Drage, Sally (2009) The performance of English provincial psalmody c.1690-c.1840. PhD thesis, University of Leeds.
Provincial English Anglican and nonconformist church music, commonly known as psalmody, underwent profound changes during the eighteenth and early nineteenth centuries. In 1700 the music in most parish churches was limited to a few unaccompanied metrical psalm tunes, sung slowly and unrhythmically by an apathetic congregation. Attempts at reform led to the introduction of organs and choirs of charity children in towns, and to the growth of a florid, distinctive style of vernacular music in less affluent rural areas. This was often composed and taught by itinerant singing masters and was Performed by a mixed group of singers and instrumentalists. It continued to flourish in country parishes until it was gradually ousted by the Oxford Movement in the mid nineteenth century. Similar developments occurred later in nonconformity with more congregational participation.
This thesis discusses the available musical and literary sources and places psalmody in its historical and musical context,before tracing developments within the Anglican and nonconformist traditions. The organisation, size and vocal range of choirs is considered but the main focus is on the use of voices and instruments. The problems of the correct allocation of parts is investigated in some detail, because this has important: performance implications and was further complicated when instruments began to be introduced in the later 1700s. The scoring of large-scale instrumental pieces is also analysed. Finally, the didactic introductions of psalmody tune books are examined since,until the mid eighteenth century,they provided essential performance instructions on tempi, dynamics,ornamentation and voice production.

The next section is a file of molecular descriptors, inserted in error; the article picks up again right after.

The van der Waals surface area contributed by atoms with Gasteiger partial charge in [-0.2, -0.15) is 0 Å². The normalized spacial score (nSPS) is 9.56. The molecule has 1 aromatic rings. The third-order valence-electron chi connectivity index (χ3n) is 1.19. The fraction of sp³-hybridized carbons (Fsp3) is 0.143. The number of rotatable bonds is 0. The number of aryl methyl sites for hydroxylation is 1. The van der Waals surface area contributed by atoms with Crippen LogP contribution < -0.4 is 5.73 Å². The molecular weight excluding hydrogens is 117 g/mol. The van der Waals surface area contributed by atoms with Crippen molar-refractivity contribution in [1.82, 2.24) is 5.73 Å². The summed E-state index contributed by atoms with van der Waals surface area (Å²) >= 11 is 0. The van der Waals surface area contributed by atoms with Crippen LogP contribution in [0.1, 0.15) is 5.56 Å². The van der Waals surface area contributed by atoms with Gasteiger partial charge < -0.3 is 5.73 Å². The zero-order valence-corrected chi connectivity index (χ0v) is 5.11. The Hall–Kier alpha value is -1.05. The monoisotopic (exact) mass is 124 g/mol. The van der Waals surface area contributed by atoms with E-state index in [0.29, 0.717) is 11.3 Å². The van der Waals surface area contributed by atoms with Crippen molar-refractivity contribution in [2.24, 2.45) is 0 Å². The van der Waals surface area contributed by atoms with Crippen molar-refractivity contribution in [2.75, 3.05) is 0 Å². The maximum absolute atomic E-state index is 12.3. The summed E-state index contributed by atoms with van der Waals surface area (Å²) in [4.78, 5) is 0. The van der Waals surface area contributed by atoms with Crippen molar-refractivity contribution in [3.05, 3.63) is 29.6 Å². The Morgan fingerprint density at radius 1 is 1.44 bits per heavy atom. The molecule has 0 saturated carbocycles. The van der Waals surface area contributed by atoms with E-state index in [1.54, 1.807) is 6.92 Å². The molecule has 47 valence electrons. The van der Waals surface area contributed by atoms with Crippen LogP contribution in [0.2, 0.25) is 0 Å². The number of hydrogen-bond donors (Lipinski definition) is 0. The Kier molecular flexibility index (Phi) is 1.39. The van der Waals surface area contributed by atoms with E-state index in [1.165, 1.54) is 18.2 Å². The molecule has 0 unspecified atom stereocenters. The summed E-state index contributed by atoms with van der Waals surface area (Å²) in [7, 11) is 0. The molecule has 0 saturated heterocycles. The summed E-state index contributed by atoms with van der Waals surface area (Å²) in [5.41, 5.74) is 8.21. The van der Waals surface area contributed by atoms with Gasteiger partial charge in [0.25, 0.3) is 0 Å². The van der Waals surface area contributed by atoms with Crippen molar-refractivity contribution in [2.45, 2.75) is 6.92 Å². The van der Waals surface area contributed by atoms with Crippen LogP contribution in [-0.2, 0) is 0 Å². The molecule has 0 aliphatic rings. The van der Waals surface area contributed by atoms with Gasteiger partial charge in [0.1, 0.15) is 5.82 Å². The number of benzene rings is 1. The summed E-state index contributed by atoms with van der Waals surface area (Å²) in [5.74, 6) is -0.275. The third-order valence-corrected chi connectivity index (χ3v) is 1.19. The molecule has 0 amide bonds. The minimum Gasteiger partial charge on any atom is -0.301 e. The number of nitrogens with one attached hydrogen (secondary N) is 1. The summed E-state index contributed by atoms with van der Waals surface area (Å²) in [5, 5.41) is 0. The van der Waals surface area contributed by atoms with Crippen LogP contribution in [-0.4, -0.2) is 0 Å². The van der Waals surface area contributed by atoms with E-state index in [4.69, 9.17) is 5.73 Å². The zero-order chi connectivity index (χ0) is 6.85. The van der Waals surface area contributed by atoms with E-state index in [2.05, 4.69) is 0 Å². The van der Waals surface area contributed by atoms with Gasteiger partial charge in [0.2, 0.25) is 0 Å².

The main purpose, of this dissertation is to gain a better understanding of psalmody during the eighteenth and early nineteenth centuries, in order to inform modern performance and to provide evidence that will stimulate further research.
A music anthology and two CDs containing music recordings and a database are included.
|Item Type:||Thesis (PhD)|
|Additional Information:||This thesis has accompanying materials which can be accessed through the British Library's EThOS service http://ethos.bl.uk/|
|Department:||The University of Leeds > Faculty of Performance, Visual Arts and Communications (Leeds) > School of Music (Leeds)|
|Deposited By:||Ethos Import|
|Deposited On:||12 Jan 2012 11:56|
|Last Modified:||12 Jan 2012 11:56|
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